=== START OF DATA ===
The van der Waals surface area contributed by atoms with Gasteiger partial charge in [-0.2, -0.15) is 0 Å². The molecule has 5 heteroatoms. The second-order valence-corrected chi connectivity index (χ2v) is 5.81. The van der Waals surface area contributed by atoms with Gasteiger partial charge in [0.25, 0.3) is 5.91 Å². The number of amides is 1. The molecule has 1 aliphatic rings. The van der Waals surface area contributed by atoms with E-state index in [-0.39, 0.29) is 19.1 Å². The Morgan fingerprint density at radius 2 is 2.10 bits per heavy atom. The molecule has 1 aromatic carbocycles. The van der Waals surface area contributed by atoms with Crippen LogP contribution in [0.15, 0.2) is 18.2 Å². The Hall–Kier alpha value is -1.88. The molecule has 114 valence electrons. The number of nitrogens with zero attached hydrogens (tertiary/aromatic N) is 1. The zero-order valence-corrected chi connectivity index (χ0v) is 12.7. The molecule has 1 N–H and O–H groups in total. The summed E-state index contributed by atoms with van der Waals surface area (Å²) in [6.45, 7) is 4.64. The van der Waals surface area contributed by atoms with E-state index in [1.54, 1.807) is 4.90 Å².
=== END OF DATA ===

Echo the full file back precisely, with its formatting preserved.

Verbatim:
The van der Waals surface area contributed by atoms with Gasteiger partial charge in [-0.2, -0.15) is 0 Å². The molecule has 5 heteroatoms. The second-order valence-corrected chi connectivity index (χ2v) is 5.81. The van der Waals surface area contributed by atoms with Gasteiger partial charge in [0.25, 0.3) is 5.91 Å². The number of amides is 1. The molecule has 1 aliphatic rings. The van der Waals surface area contributed by atoms with E-state index in [-0.39, 0.29) is 19.1 Å². The Morgan fingerprint density at radius 2 is 2.10 bits per heavy atom. The molecule has 1 aromatic carbocycles. The van der Waals surface area contributed by atoms with Crippen LogP contribution in [0.15, 0.2) is 18.2 Å². The Hall–Kier alpha value is -1.88. The molecule has 114 valence electrons. The number of nitrogens with zero attached hydrogens (tertiary/aromatic N) is 1. The zero-order valence-corrected chi connectivity index (χ0v) is 12.7. The molecule has 1 N–H and O–H groups in total. The summed E-state index contributed by atoms with van der Waals surface area (Å²) in [6.45, 7) is 4.64. The van der Waals surface area contributed by atoms with E-state index in [1.54, 1.807) is 4.90 Å².